A Hard Bargain

She flicked her cigarette and looked at the man lying beside her.

She knew it was wrong.

She knew it wasn’t meant to last.

She knew he would leave her.

Yet she kept coming back to his bed.

She was in love. He was in lust.

All their differences were normalized by one common factor-they satisfied each others cravings.

The reluctant romance worked.

As her cigarette turned to ash, he got out of bed, kissed her lips-inhaling in her smoke-and went for a shower.
‘I thought you were going to get rid of this nasty addiction.’ He stopped on the way to the bathroom.

‘Which one are you talking about?’ With a raised eyebrow, she looked at him meaningfully.

He rolled his eyes ‘Spray some air-freshener on your way out. I don’t want the room to smell like cheap smoke.’

‘Sure! Will you call me tomorrow?’ She asked him, collecting her belongings that were spread around the room.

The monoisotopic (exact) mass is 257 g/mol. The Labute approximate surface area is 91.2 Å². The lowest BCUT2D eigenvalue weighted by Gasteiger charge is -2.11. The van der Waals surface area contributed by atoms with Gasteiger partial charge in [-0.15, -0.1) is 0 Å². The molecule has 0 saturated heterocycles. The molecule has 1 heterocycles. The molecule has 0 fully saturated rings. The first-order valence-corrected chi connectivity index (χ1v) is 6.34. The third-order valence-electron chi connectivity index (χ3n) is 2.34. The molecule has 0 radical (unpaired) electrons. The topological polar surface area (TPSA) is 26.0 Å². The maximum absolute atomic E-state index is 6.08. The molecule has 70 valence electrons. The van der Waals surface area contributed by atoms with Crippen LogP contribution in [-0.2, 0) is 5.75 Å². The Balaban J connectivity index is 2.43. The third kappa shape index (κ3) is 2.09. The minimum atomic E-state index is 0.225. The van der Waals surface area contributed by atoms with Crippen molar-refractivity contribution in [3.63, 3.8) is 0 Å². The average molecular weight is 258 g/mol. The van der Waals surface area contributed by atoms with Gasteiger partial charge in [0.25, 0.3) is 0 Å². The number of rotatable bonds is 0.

‘Can’t say anything for sure.’ He shut the door.

Every time she leaves, she deliberately leaves behind one of her personal belongings, hoping it would remind him to call her.

It has always worked.

This time she decided to leave behind a white scarf in commemoration of their anniversary-the very first thing he took from her exactly one year back, right before taking her heart.

As she placed the scarf on the side table, her gaze fell on his family photo-a group of 3 siblings and parents laughing carelessly. It stirred a deep longing within her that she suppressed forcefully.

Halfway through the door she turned back, took out his wallet from his pants and extracted a 5000-rupee note.

With a last look at the disheveled room, she walked out the door.


“This 5000-rupee note will be yours the day you decide to leave me.” He drew a small heart at the corner of the note marking it with the date.

“But” he continued, “I can give you a lot more if you decide to stick with me, exclusively.”

*Flashback ends*

It was a smart transaction at first, but she gave a lot more than she bargained for.

As she walked out the building, she gave the 5000-rupee note to the beggar on the footpath and repeated her mantra for the umpteenth time: “Hookers don’t fall in love.”

Genre Romance, Story 2

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